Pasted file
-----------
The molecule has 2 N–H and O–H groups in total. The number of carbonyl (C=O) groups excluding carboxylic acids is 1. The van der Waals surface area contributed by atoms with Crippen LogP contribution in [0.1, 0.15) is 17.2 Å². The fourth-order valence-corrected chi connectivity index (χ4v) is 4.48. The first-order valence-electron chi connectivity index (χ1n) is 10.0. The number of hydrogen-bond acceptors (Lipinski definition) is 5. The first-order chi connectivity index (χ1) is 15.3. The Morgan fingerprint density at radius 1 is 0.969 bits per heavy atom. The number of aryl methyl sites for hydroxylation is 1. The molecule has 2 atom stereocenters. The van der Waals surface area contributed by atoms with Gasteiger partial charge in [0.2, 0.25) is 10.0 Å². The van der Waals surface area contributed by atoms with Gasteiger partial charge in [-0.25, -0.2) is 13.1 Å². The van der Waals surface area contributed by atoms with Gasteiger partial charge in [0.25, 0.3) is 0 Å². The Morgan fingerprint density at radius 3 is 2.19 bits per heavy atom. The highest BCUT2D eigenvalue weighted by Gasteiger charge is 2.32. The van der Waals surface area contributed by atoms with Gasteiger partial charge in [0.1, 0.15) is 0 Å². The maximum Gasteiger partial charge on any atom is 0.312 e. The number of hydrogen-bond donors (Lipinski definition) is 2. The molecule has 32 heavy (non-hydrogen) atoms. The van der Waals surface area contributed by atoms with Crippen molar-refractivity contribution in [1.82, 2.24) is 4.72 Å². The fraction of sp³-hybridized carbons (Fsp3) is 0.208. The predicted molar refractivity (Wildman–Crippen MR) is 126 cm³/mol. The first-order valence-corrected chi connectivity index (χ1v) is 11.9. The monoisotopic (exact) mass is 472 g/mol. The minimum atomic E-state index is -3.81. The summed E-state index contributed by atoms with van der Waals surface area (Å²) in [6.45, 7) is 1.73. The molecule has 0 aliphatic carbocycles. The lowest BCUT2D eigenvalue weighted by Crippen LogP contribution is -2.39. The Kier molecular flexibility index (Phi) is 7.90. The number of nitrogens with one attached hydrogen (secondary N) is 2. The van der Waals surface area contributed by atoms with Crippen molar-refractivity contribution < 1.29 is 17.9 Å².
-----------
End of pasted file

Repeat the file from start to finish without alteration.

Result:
The molecule has 2 N–H and O–H groups in total. The number of carbonyl (C=O) groups excluding carboxylic acids is 1. The van der Waals surface area contributed by atoms with Crippen LogP contribution in [0.1, 0.15) is 17.2 Å². The fourth-order valence-corrected chi connectivity index (χ4v) is 4.48. The first-order valence-electron chi connectivity index (χ1n) is 10.0. The number of hydrogen-bond acceptors (Lipinski definition) is 5. The first-order chi connectivity index (χ1) is 15.3. The Morgan fingerprint density at radius 1 is 0.969 bits per heavy atom. The number of aryl methyl sites for hydroxylation is 1. The molecule has 2 atom stereocenters. The van der Waals surface area contributed by atoms with Gasteiger partial charge in [0.2, 0.25) is 10.0 Å². The van der Waals surface area contributed by atoms with Gasteiger partial charge in [-0.25, -0.2) is 13.1 Å². The van der Waals surface area contributed by atoms with Gasteiger partial charge in [0.25, 0.3) is 0 Å². The Morgan fingerprint density at radius 3 is 2.19 bits per heavy atom. The highest BCUT2D eigenvalue weighted by Gasteiger charge is 2.32. The van der Waals surface area contributed by atoms with Gasteiger partial charge in [0.1, 0.15) is 0 Å². The maximum Gasteiger partial charge on any atom is 0.312 e. The number of hydrogen-bond donors (Lipinski definition) is 2. The molecule has 32 heavy (non-hydrogen) atoms. The van der Waals surface area contributed by atoms with Crippen molar-refractivity contribution in [1.82, 2.24) is 4.72 Å². The fraction of sp³-hybridized carbons (Fsp3) is 0.208. The predicted molar refractivity (Wildman–Crippen MR) is 126 cm³/mol. The first-order valence-corrected chi connectivity index (χ1v) is 11.9. The monoisotopic (exact) mass is 472 g/mol. The minimum atomic E-state index is -3.81. The summed E-state index contributed by atoms with van der Waals surface area (Å²) in [6.45, 7) is 1.73. The molecule has 0 aliphatic carbocycles. The lowest BCUT2D eigenvalue weighted by Crippen LogP contribution is -2.39. The Kier molecular flexibility index (Phi) is 7.90. The number of nitrogens with one attached hydrogen (secondary N) is 2. The van der Waals surface area contributed by atoms with Crippen molar-refractivity contribution < 1.29 is 17.9 Å².